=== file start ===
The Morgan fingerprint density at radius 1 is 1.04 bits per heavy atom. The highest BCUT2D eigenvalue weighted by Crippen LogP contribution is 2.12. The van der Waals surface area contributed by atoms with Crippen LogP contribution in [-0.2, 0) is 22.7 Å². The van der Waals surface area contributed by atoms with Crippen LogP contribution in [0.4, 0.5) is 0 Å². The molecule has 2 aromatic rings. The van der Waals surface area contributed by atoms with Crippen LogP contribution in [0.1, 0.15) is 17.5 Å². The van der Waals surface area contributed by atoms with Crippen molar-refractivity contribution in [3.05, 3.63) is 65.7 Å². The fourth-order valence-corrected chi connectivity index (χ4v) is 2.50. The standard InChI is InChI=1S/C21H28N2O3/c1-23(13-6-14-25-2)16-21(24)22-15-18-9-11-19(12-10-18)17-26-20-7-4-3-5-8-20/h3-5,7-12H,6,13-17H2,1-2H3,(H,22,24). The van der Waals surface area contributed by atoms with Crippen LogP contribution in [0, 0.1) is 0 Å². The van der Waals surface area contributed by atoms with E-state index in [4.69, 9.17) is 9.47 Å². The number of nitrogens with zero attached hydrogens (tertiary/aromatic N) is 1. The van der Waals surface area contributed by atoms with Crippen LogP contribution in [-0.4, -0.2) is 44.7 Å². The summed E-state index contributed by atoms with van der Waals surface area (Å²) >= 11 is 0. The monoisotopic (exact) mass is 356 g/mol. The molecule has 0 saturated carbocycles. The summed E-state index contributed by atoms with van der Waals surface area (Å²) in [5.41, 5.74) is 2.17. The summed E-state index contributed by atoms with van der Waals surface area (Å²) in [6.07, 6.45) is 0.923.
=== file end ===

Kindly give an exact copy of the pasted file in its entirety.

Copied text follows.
The Morgan fingerprint density at radius 1 is 1.04 bits per heavy atom. The highest BCUT2D eigenvalue weighted by Crippen LogP contribution is 2.12. The van der Waals surface area contributed by atoms with Crippen LogP contribution in [-0.2, 0) is 22.7 Å². The van der Waals surface area contributed by atoms with Crippen LogP contribution in [0.4, 0.5) is 0 Å². The molecule has 2 aromatic rings. The van der Waals surface area contributed by atoms with Crippen LogP contribution in [0.1, 0.15) is 17.5 Å². The van der Waals surface area contributed by atoms with Crippen molar-refractivity contribution in [3.05, 3.63) is 65.7 Å². The fourth-order valence-corrected chi connectivity index (χ4v) is 2.50. The standard InChI is InChI=1S/C21H28N2O3/c1-23(13-6-14-25-2)16-21(24)22-15-18-9-11-19(12-10-18)17-26-20-7-4-3-5-8-20/h3-5,7-12H,6,13-17H2,1-2H3,(H,22,24). The van der Waals surface area contributed by atoms with Crippen LogP contribution in [0, 0.1) is 0 Å². The van der Waals surface area contributed by atoms with E-state index in [4.69, 9.17) is 9.47 Å². The number of nitrogens with zero attached hydrogens (tertiary/aromatic N) is 1. The van der Waals surface area contributed by atoms with Crippen LogP contribution in [-0.4, -0.2) is 44.7 Å². The summed E-state index contributed by atoms with van der Waals surface area (Å²) >= 11 is 0. The monoisotopic (exact) mass is 356 g/mol. The molecule has 0 saturated carbocycles. The summed E-state index contributed by atoms with van der Waals surface area (Å²) in [5.41, 5.74) is 2.17. The summed E-state index contributed by atoms with van der Waals surface area (Å²) in [6.07, 6.45) is 0.923.